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Frank Glover: Abacus

In a recent interview, composer Frank Glover complained about “a giant gap between improvisation and contemporary classical composition…we don’t even have the words to describe the music that falls in that gap.” He seems to have forgotten the Third Stream explorations of the Fifties — Gunther Schuller, John Lewis, Teo Macero, George Russell, Charles Mingus, Bob Graettinger — even overlooked the efforts of George Gershwin, three decades earlier, who put a tuxedo on jazz and brought it into the concert hall. More importantly, Glover ignored the original pioneer, Arcangelo Corelli, who (ca. 1680) created the concerto grosso: a small ensemble within a large orchestra – precisely what Abacus is all about. So chill, Frank…the gap is not that large; the words are really there.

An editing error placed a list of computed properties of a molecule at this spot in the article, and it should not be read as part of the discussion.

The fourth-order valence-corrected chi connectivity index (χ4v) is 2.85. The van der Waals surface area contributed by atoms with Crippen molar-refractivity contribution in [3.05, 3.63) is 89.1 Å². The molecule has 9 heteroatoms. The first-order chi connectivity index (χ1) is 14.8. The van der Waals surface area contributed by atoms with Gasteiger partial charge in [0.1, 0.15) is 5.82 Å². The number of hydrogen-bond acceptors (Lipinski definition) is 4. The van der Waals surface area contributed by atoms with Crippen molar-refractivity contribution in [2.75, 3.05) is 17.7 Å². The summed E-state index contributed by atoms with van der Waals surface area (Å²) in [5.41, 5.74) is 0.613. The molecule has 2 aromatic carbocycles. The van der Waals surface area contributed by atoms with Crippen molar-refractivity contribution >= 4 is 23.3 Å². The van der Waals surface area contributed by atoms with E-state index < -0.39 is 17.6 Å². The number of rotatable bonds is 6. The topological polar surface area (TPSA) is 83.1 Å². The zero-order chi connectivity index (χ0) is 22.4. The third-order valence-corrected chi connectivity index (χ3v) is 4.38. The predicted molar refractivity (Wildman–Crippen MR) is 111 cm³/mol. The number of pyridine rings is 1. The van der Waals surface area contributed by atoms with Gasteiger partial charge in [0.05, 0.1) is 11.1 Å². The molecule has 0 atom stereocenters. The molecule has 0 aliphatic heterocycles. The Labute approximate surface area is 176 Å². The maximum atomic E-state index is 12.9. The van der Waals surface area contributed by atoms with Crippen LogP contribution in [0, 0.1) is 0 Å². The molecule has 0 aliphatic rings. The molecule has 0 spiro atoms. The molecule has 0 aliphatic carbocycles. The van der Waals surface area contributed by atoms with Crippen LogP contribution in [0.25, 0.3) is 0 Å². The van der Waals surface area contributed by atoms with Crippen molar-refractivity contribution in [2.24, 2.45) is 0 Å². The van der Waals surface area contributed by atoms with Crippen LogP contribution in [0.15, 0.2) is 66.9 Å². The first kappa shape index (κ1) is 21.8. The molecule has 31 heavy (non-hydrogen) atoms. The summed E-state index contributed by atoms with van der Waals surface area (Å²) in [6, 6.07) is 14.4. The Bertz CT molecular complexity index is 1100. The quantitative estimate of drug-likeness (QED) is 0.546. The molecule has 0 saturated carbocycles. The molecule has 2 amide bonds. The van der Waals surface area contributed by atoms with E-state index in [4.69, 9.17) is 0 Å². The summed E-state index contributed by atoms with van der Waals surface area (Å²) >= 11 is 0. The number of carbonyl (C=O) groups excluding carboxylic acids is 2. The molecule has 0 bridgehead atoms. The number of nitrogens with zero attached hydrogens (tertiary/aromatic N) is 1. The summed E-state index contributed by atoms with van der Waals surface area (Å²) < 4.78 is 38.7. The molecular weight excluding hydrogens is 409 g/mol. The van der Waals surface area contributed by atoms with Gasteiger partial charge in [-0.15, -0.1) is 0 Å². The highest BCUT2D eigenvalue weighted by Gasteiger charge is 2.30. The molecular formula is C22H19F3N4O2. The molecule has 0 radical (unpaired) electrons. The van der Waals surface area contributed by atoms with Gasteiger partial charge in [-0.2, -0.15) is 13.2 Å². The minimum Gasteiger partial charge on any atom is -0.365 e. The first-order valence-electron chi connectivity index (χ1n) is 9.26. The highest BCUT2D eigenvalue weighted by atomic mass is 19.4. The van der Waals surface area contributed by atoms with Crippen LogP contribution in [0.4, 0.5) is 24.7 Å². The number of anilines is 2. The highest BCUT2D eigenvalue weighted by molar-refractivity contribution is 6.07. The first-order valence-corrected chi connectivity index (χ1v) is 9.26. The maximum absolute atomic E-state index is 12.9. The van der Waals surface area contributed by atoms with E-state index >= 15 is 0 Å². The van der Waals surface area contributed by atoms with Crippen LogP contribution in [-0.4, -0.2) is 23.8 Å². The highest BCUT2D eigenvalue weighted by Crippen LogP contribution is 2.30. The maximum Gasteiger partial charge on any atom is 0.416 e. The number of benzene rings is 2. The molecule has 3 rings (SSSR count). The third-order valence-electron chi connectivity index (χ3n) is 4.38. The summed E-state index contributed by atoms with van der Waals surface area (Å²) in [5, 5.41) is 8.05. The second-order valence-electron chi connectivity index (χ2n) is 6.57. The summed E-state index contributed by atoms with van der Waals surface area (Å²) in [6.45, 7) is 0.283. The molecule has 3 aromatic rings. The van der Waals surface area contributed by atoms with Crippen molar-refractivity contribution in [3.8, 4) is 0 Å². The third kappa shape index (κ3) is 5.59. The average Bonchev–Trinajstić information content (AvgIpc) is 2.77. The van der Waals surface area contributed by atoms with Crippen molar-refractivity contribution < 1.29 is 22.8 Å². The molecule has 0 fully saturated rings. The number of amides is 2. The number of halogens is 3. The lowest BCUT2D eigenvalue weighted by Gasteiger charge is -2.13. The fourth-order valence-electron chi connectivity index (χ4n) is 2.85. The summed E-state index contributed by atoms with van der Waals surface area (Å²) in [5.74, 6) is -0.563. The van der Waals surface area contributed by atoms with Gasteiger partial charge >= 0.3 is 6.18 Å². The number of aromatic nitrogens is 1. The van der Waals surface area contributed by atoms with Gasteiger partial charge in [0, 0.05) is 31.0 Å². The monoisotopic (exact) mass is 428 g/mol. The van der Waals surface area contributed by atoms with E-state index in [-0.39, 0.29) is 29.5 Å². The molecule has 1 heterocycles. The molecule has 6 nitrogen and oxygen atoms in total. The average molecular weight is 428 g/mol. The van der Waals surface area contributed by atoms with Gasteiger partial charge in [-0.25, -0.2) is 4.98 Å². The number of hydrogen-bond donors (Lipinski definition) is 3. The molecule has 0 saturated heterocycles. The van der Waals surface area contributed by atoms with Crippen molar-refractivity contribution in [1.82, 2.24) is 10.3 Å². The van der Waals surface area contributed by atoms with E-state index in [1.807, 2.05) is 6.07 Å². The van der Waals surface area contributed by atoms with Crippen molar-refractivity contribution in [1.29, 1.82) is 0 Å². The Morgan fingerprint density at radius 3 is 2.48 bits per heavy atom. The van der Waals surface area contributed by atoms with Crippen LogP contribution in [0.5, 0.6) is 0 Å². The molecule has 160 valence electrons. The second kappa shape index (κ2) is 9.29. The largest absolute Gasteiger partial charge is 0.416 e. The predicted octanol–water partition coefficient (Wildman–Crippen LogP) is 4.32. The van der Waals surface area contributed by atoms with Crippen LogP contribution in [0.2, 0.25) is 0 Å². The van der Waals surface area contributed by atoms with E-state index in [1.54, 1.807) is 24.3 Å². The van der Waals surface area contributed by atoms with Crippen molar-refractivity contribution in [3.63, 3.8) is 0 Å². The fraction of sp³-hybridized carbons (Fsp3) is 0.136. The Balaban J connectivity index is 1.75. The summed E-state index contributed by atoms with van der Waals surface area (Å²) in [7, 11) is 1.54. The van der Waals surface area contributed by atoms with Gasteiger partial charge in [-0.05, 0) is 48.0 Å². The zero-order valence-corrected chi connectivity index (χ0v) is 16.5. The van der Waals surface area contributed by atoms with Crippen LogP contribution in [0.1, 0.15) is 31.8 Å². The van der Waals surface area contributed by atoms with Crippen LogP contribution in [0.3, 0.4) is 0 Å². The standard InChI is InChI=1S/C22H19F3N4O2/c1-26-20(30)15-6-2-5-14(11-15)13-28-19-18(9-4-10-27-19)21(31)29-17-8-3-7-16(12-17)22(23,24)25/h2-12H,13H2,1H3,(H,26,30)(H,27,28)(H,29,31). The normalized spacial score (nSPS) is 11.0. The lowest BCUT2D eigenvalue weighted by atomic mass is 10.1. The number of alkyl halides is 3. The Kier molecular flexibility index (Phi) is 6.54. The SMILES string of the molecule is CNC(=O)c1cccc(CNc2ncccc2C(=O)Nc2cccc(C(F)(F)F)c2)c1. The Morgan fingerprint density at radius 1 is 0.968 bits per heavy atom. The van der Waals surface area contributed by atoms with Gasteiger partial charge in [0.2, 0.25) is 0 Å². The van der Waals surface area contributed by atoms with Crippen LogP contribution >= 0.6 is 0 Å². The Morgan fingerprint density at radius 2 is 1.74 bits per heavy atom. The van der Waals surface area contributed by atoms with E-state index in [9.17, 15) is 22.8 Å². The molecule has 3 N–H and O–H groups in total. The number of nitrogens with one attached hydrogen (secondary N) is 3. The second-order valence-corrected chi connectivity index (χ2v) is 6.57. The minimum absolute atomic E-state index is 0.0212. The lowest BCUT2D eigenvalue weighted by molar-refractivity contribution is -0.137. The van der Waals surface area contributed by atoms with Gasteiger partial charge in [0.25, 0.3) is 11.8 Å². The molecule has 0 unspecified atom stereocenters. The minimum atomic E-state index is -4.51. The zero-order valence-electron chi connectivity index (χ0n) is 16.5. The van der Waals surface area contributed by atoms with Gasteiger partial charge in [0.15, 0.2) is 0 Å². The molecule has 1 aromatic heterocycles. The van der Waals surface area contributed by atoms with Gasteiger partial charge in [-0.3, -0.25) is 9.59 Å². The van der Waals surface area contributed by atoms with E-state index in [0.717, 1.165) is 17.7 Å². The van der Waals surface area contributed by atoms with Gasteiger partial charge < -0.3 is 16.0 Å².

Now regarding his new release, it’s a masterful mosaic of moods, motifs and metaphysics. The jazz is provided by Kilho, the collective name of the quartet that is fused with a 25-piece symphonic orchestra. Members of Kilho include Glover, alternating between clarinet and soprano sax; pianist/keyboardist Zach Lapidus; acoustic & electric bassist Jack Helsley; and drummer/percussionist Dave Scalia.

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